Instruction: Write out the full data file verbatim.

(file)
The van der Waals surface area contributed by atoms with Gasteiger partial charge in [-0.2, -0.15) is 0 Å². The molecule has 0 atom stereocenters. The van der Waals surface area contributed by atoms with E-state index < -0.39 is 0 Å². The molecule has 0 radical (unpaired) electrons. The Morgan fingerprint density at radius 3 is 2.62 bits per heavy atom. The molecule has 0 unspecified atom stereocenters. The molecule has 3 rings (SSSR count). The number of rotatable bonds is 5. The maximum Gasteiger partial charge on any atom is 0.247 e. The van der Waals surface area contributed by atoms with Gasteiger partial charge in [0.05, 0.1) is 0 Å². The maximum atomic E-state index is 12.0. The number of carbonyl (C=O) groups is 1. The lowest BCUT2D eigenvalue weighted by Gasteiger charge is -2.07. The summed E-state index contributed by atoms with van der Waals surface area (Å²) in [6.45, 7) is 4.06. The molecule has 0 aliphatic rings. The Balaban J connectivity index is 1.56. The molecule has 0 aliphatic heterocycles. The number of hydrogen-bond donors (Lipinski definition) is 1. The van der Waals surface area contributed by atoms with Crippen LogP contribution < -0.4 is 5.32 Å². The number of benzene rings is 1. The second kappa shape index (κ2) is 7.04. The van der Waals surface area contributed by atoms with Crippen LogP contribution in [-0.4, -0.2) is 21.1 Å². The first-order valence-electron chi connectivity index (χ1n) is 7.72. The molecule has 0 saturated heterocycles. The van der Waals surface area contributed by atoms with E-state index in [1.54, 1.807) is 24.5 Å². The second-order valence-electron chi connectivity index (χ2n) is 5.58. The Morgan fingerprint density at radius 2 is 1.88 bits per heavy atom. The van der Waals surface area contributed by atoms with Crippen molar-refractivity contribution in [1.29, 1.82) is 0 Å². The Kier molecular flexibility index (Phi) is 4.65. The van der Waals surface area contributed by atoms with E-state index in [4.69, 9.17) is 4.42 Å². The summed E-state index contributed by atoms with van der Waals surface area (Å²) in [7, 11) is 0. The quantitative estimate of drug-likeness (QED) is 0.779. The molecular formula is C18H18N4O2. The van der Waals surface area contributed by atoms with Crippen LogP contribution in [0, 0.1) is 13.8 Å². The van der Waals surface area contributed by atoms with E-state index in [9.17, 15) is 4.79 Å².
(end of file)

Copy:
The van der Waals surface area contributed by atoms with Gasteiger partial charge in [-0.2, -0.15) is 0 Å². The molecule has 0 atom stereocenters. The van der Waals surface area contributed by atoms with E-state index < -0.39 is 0 Å². The molecule has 0 radical (unpaired) electrons. The Morgan fingerprint density at radius 3 is 2.62 bits per heavy atom. The molecule has 0 unspecified atom stereocenters. The molecule has 3 rings (SSSR count). The number of rotatable bonds is 5. The maximum Gasteiger partial charge on any atom is 0.247 e. The van der Waals surface area contributed by atoms with Gasteiger partial charge in [0.05, 0.1) is 0 Å². The maximum atomic E-state index is 12.0. The number of carbonyl (C=O) groups is 1. The lowest BCUT2D eigenvalue weighted by Gasteiger charge is -2.07. The summed E-state index contributed by atoms with van der Waals surface area (Å²) in [6.45, 7) is 4.06. The molecule has 0 aliphatic rings. The Balaban J connectivity index is 1.56. The molecule has 0 aliphatic heterocycles. The number of hydrogen-bond donors (Lipinski definition) is 1. The van der Waals surface area contributed by atoms with Crippen LogP contribution < -0.4 is 5.32 Å². The number of benzene rings is 1. The second kappa shape index (κ2) is 7.04. The van der Waals surface area contributed by atoms with Crippen LogP contribution in [-0.4, -0.2) is 21.1 Å². The first-order valence-electron chi connectivity index (χ1n) is 7.72. The molecule has 0 saturated heterocycles. The van der Waals surface area contributed by atoms with E-state index in [1.54, 1.807) is 24.5 Å². The second-order valence-electron chi connectivity index (χ2n) is 5.58. The Morgan fingerprint density at radius 2 is 1.88 bits per heavy atom. The van der Waals surface area contributed by atoms with Crippen molar-refractivity contribution in [1.29, 1.82) is 0 Å². The Kier molecular flexibility index (Phi) is 4.65. The van der Waals surface area contributed by atoms with E-state index in [4.69, 9.17) is 4.42 Å². The summed E-state index contributed by atoms with van der Waals surface area (Å²) in [7, 11) is 0. The quantitative estimate of drug-likeness (QED) is 0.779. The molecular formula is C18H18N4O2. The van der Waals surface area contributed by atoms with Crippen LogP contribution in [0, 0.1) is 13.8 Å². The van der Waals surface area contributed by atoms with E-state index in [9.17, 15) is 4.79 Å².